Vaccines, Virucides and Drugs Against HIV/AIDS: Hopes and Optimisms for the Future

A.A Al-Jabri*, 1, F.Q Alenzi2
1 Immunology Unit, Department of Microbiology and Immunology, College of Medicine and Health Sciences, Sultan Qaboos University, Muscat, Oman
2 Department of Clinical Laboratory Sciences, College of Applied Medical Sciences, King Saud University, P.O. Box 422, Alkaraj 11942, Saudi Arabia

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© Al-Jabri and Alenzi; Licensee Bentham Open.

open-access license: This is an open access article licensed under the terms of the Creative Commons Attribution Non-Commercial License( which permits unrestricted, non-commercial use, distribution and reproduction in any medium, provided the work is properly cited.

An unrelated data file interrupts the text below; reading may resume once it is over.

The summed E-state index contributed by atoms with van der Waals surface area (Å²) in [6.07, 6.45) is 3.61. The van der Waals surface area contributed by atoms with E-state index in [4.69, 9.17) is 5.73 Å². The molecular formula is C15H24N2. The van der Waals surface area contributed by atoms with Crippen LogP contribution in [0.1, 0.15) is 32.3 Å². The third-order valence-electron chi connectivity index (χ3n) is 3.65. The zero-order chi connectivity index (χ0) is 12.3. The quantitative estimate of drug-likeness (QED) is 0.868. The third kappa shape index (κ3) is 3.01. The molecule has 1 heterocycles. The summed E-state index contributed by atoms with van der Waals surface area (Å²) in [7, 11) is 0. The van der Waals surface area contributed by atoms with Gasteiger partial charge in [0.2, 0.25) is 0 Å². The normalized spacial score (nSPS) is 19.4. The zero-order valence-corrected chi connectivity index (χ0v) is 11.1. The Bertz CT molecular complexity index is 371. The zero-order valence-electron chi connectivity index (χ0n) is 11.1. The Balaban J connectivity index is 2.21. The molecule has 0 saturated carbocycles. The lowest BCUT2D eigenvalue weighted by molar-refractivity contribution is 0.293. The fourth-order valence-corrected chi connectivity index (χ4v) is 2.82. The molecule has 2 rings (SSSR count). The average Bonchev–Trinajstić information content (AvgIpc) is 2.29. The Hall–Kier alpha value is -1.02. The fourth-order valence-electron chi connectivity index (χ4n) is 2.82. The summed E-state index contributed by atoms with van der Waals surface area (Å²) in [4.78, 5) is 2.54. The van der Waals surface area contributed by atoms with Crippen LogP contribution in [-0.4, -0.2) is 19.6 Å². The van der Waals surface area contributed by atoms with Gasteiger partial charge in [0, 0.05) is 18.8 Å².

* Address correspondence to this author at the Department of Microbiology and Immunology, College of Medicine and Health Sciences, Sultan Qaboos University, P.O. Box 35, PC: 123, Muscat, Oman; E-mail:


More than 25 million lives have been claimed by AIDS and 33.2 million people are estimated to have HIV, the majority of which are living in the underdeveloped countries. Failed tests on vaccines, virucides and complete virus eradication have caused scientists to refocus on the basic questions of what makes an effective HIV immune response. The "gloom" over disappointing research results on vaccine development and virucides "threatens to overshadow more positive" HIV/AIDS-related news, such as findings that male circumcision might reduce the likelihood of HIV transmission and that giving antiretroviral drugs to "high-risk" HIV-negative people (pre-exposure prophylaxis) could help protect them from infection. Something like pre-exposure prophylaxis has a good chance of becoming available before we have a 100% efficacious vaccine. The future in the field of HIV/AIDS will be much brighter if global research is appropriately coordinated and sufficient funds are available.

Keywords: HIV, AIDS, immune response, vaccines, virucides, drugs..